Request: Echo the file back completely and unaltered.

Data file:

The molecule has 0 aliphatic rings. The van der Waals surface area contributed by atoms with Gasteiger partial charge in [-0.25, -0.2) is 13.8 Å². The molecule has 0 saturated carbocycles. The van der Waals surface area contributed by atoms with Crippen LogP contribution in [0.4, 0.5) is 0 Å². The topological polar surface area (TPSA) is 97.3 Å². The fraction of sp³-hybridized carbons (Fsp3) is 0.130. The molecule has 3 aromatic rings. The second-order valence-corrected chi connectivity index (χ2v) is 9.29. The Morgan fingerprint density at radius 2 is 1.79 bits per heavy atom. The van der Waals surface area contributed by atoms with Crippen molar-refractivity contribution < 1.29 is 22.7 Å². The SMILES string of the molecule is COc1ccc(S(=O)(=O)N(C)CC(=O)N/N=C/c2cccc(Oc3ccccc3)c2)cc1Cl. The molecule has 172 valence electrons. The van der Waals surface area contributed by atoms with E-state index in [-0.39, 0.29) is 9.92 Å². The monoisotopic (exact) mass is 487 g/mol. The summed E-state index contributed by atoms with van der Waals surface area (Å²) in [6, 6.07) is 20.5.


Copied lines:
The molecule has 0 aliphatic rings. The van der Waals surface area contributed by atoms with Gasteiger partial charge in [-0.25, -0.2) is 13.8 Å². The molecule has 0 saturated carbocycles. The van der Waals surface area contributed by atoms with Crippen LogP contribution in [0.4, 0.5) is 0 Å². The topological polar surface area (TPSA) is 97.3 Å². The fraction of sp³-hybridized carbons (Fsp3) is 0.130. The molecule has 3 aromatic rings. The second-order valence-corrected chi connectivity index (χ2v) is 9.29. The Morgan fingerprint density at radius 2 is 1.79 bits per heavy atom. The van der Waals surface area contributed by atoms with Crippen molar-refractivity contribution < 1.29 is 22.7 Å². The SMILES string of the molecule is COc1ccc(S(=O)(=O)N(C)CC(=O)N/N=C/c2cccc(Oc3ccccc3)c2)cc1Cl. The molecule has 172 valence electrons. The van der Waals surface area contributed by atoms with E-state index in [-0.39, 0.29) is 9.92 Å². The monoisotopic (exact) mass is 487 g/mol. The summed E-state index contributed by atoms with van der Waals surface area (Å²) in [6, 6.07) is 20.5.